Cathy's World: Firefly

By CATHERINE SEIPP  |  Oct. 2, 2002 at 12:37 PM
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LOS ANGELES, Oct. 2 (UPI) -- In space, no one can hear you snore. In other words, yes, "Firefly," Joss Whedon's new space Western has been pretty boring so far. The Sept. 20 premiere on Fox was -- let's just admit it -- a real clunker; last Friday's episode not much better.

Give it a chance, though.

I don't say this just because I'm a huge fan of Whedon's two other shows, "Buffy the Vampire Slayer" on UPN and "Angel" on the WB. Compared to these witty, imaginative comic dramas, "Firefly" lumbers along like the ponderous cargo spaceship its characters call home.

But a few months ago, I saw a presentation reel cut from the original 2-hour pilot -- a pilot that was so bad, according to all conventional wisdom, that Fox made Whedon junk it in favor of the debut episode that aired instead.

The thing is, that first "Firefly" pilot (or at least the 40 minutes shown to the media) is actually pretty good.

Admittedly, even here the weird incongruity of the twangy Western music in a futuristic sci-fi show takes a little getting used to. (I'm glad it's still there, though; the promos, with that buzzy Smashmouth "Might As Well Be Walking On the Sun" song, kept making me think I was watching a Pontiac commercial.)

Also rather distracting is the notion that a post-apocalyptic, "Blade Runner"-ish world in which people zoom around in spaceships still hasn't managed to reinvent the Model-T.

That's right, pardner -- once the action shifts to various dusty, craggy "terra-formed" frontier planets, everyone gets about via horseflesh. And guns are the old-fashioned kind, not lasers.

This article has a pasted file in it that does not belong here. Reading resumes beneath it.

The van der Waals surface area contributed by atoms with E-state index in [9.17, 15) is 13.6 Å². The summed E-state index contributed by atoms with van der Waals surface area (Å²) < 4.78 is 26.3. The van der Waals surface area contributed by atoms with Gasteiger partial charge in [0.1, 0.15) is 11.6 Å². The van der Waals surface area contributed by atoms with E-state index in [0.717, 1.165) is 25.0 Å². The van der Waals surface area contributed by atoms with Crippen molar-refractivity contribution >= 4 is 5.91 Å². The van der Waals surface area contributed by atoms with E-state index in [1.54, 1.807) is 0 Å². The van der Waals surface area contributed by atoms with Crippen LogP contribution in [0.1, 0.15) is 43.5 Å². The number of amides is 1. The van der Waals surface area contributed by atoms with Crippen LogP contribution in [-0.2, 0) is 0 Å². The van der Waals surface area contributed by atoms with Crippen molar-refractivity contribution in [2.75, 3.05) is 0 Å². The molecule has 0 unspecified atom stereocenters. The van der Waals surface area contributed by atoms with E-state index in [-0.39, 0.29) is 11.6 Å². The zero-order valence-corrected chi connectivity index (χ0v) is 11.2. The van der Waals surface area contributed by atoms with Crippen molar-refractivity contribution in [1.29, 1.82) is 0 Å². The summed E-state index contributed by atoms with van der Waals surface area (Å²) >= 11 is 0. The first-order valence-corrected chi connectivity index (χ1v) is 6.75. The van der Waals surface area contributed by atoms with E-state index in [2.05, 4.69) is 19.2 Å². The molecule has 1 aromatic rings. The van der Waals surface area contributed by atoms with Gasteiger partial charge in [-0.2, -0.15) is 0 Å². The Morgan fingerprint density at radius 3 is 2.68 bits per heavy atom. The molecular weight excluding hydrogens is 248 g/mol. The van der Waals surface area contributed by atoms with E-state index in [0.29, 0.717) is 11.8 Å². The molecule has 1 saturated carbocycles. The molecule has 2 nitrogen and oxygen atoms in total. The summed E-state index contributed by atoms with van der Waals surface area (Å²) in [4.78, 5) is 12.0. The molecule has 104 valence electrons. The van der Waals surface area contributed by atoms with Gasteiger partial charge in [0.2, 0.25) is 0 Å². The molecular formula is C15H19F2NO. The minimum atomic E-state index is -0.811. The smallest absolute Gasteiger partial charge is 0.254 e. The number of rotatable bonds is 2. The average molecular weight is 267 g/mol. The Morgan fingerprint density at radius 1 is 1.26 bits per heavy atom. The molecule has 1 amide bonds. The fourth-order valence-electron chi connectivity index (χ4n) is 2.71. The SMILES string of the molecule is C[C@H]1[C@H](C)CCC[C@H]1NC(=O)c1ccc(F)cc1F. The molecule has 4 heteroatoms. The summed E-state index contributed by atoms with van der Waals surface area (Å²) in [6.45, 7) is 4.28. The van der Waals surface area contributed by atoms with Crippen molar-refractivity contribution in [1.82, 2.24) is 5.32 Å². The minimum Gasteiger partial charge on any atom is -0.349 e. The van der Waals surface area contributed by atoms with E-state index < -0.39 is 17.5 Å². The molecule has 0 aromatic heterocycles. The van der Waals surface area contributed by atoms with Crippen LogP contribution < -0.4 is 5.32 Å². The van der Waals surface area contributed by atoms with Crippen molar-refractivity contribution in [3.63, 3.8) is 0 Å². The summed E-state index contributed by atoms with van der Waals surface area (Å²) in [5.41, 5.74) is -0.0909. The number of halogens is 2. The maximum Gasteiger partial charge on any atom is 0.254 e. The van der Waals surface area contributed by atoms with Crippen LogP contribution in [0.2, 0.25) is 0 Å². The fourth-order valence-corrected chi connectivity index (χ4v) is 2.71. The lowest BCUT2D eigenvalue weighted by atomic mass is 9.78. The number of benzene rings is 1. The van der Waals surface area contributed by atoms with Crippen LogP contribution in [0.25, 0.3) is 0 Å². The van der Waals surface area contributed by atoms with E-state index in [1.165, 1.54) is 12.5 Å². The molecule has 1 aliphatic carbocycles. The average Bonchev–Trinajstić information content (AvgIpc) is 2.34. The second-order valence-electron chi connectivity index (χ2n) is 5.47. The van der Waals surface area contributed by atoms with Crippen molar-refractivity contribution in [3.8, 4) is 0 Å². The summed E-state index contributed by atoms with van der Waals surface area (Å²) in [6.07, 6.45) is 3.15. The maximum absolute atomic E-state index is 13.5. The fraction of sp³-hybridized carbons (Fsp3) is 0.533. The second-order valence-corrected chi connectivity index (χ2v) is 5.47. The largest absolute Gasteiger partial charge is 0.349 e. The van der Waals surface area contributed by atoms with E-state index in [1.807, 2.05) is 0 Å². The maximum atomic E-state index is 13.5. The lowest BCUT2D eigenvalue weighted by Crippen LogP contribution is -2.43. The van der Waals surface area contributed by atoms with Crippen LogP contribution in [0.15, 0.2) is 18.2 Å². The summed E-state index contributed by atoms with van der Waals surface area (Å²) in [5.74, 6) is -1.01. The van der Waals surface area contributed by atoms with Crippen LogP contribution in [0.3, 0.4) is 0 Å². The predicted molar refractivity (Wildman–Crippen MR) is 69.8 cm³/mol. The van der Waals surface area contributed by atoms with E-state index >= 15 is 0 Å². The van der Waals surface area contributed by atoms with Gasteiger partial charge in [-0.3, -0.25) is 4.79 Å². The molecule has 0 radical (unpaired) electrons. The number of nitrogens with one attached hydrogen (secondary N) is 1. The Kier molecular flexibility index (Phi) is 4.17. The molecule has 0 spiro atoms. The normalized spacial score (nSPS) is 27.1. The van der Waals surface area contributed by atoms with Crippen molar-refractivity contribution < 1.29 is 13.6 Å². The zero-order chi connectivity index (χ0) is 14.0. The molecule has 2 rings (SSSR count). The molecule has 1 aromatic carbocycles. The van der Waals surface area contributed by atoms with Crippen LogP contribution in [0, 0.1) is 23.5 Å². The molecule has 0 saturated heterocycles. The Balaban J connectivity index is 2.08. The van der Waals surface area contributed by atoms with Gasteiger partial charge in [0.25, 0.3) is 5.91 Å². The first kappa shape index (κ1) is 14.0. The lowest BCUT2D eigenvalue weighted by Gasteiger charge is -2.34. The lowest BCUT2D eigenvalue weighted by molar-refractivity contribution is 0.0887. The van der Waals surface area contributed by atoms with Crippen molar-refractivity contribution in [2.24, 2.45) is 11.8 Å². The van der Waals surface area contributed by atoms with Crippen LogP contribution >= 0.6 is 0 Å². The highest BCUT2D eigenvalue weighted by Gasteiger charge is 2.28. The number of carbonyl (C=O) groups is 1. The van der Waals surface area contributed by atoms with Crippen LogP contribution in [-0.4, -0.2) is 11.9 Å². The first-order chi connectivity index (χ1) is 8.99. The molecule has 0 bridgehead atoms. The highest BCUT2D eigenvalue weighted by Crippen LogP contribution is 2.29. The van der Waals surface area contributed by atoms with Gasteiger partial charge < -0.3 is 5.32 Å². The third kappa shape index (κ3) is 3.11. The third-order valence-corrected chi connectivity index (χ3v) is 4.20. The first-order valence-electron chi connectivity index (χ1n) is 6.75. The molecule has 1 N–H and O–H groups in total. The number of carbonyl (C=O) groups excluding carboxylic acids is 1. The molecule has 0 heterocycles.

"Now the fact is we could have laser beams," Whedon explained at the Fox news conference, held on the "Firefly" set. "The problem for me is laser beams instantly feel safe. A laser beam can be set to stun. A laser beam makes a cool visual. I wanted the violence in the show to feel violent."

The original pilot at least had some of Whedon's distinctively snappy, over-the-top dialogue -- especially when it comes to dealing with demonic evil.

Here's Zoe (Gina Torres), the steely first mate, telling a passenger what will happen if some bad guys called The Reivers catch up with them:

"If they board the ship," Zoe explains, "they'll rape us to death, eat our flesh and sew our skins into their clothing. And if we're very, very lucky, they'll do it in that order."

Torres, by the way, last played a grim-faced female sci-fi warrior in the schlocky syndicated show "Cleopatra 2525," and you can practically feel her relief that she no longer has to say her hard-ass lines while clad in a latex bikini.

As Whedon put it: "So many strong women are like, 'I'm a strong woman from the future: Quick! Into the thong!'"

I should note that original "Firefly" pilot also displays Whedon's annoying weakness for nauseatingly adorable supporting female characters, possibly a result of his immersion in women's studies while a college student at Wesleyan.

You can't really tell from the two shows Fox has aired so far, but be warned that ship's engineer Kaylee (Jewel Staite), is every bit as kitten-on-velvetish as Fred in "Angel" and Willow and the ultra-drippy Tara (now, thank God, the late Tara) in "Buffy."

"That's my good old girl," Kaylee coos at one point to the spaceship, patting a random wall in the engine room.

The other characters are heroic, cynical Captain Mal (Nathan Fillion); jolly ship's pilot Wash (Alan Tudyk); a thuggish mercenary named Jayne (Adam Baldwin); an older black preacher who wears his hair in a puffy white bun (Ron Glass); and a lovely courtesan (Morena Baccarin), glamorously filling the Miss Kitty role.